I have always had a soft spot for winter flowers, as I admire their courage for appearing in the coldest weather. Their appearance really cheers me up on those awful bleak days we sometimes get at this time of year. They help get me into the garden, as I look forward to discovering new blooms. There are actually quite a lot of flowers out in July (see here for my list); this week I will be exploring some of the more unusual ones in my garden. This year is the first time I have had a profusion of blooms on a really interesting shrub called Phymosia umbellata, sometimes known as the Mexican bush mallow (pictured at the start of the blog). It is quite tall (up to 3 m or more) and it has cranberry-coloured, lantern-shaped blooms in clusters. The large, grape vine-like leaves are quite striking. The whole plant resembles an Abutilon (to which it is related) on steroids. It can be grown as a shrub or trained as a small tree on a single trunk. It is a frost tender specimen, but if grown under the shelter of tall trees, this may offer some protection. It will grow in sun or part-shade, and benefits from some protection from wind, which can damage the brittle stems. I'm not sure how long the flowers continue on for, but I am enjoying seeing them every day.
There are lots of winter-flowering Salvia but some of the less familiar ones include Salvia elegans Purple Form, Salvia rubiginosa and Salvia roscida. Salvia elegans Purple Form (ht 2 m) has long spires of dainty cerise flowers in late autumn, winter and early spring. Its foliage acquires a purplish tinge if it is grown in full sun. It is attractive with the silver leaves of Plectranthus argentatus. I also grow it nearby to Salvia rubiginosa (ht 1-1.5 m), a compact salvia with rich blue flowers accentuated by purple calyces in winter and early spring. Salvia roscida (ht 1.5-2 m; syn. S. fallax) is a late winter-early spring flowering plant with spires of many small soft blue flowers. Usefully, these latter two Salvia cope well with a degree of shade.
Among perennial plants in bloom is rhizomatous Clivia x cyrtanthiflora (ht 60 cm), a hybrid between Clivia miniata and Clivia nobilis and has pale to medium orange flowers in large clusters of narrow, pendulous blooms, mainly from now to early spring, but they can appear at other times of year too. It is probably the most commonly seen pendulous form seen in Sydney gardens and is often referred to as Clivia nobilis, though this species is rarely seen here. Clivia are so handy for dry, shady spots and this one is just that little bit different. I like its soft colour with the blue of Salvia roscida.
The beautiful hellebore hybrids are coming into flower now; some less-common species include Helleborus argutiflorus and Helleborus foetidus. Helleborus argutiflorus (ht 60-80 cm), the so-called Corsican hellebore, is a large perennial with bold, leathery, serrated-edged leaves of a deep green hue, and clusters of many pendulous pale-green exquisite cup-shaped blooms which open in late autumn and last until early spring. It will grow in sun or part-shade, as long as there is good drainage. Helleborus foetidus (ht 50 cm) has attractive, finely dissected leaves. and bunches of pale green, bell-shaped flowers in winter and early spring. My favourite cultivar is 'Gold Bullion', with golden new leaves in spring and gold-infused bell-shaped flowers; foliage and blooms tend to be more chartreuse in part-shade. I'm enjoying my specimen with a background planting of a creamy-lime Syngonium with creamy-lime leaves and the lime-gold foliage of Acanthus mollis 'Hollard's Gold'.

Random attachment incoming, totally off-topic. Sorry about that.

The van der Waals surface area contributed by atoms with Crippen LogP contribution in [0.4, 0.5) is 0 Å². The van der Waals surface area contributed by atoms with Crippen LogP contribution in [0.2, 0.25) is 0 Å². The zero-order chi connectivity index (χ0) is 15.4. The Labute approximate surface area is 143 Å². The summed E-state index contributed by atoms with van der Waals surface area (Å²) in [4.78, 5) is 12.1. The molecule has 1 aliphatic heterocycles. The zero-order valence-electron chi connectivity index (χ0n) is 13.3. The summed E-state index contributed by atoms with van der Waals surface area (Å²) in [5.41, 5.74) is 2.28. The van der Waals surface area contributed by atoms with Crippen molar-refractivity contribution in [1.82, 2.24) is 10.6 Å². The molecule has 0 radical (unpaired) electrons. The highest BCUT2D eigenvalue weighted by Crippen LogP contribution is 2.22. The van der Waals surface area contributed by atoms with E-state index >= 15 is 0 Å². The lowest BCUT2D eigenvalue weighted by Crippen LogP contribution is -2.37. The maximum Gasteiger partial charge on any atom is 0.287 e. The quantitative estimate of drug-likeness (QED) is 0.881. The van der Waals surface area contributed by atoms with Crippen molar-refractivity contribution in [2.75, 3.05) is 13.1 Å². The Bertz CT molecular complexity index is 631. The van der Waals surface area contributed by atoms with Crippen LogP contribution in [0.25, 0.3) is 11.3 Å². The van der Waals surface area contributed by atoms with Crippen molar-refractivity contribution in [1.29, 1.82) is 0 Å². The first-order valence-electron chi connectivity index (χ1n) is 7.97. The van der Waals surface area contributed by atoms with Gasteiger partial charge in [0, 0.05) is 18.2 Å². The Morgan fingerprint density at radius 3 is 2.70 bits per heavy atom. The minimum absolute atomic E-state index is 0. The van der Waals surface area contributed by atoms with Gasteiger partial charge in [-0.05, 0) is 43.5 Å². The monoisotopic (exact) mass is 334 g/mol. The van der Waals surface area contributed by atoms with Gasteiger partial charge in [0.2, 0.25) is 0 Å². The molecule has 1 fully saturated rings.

Some winter blooms are distinct because they are a variation on the usual flower colour of the plant. I really like my white-flowered Daphne, the white version of Tulbaghia simmleri and a creamy-white poinsettia, all in bloom at the moment. Other flowers are unusual simply because they are appearing out of season at the moment! Why on earth do I have four heads of Echinacea purpurea, a spire of Campanula rapunculus and unfurling buds on Eranthemum pulchellum?
Creative pest control
25 Oct 20
There are lots of ways to outwit garden pests!
18 Oct 20
Although my garden is semi-tropical in nature now, I still have some vestiges from my cottage garden days!
11 Oct 20
Consider training a shrub into a small tree.
04 Oct 20
October is iris time in Sydney gardens: the best are the tall bearded irises and Louisiana irises.
One crowded hour
27 Sep 20
Much can be achieved in regular short stints in the garden.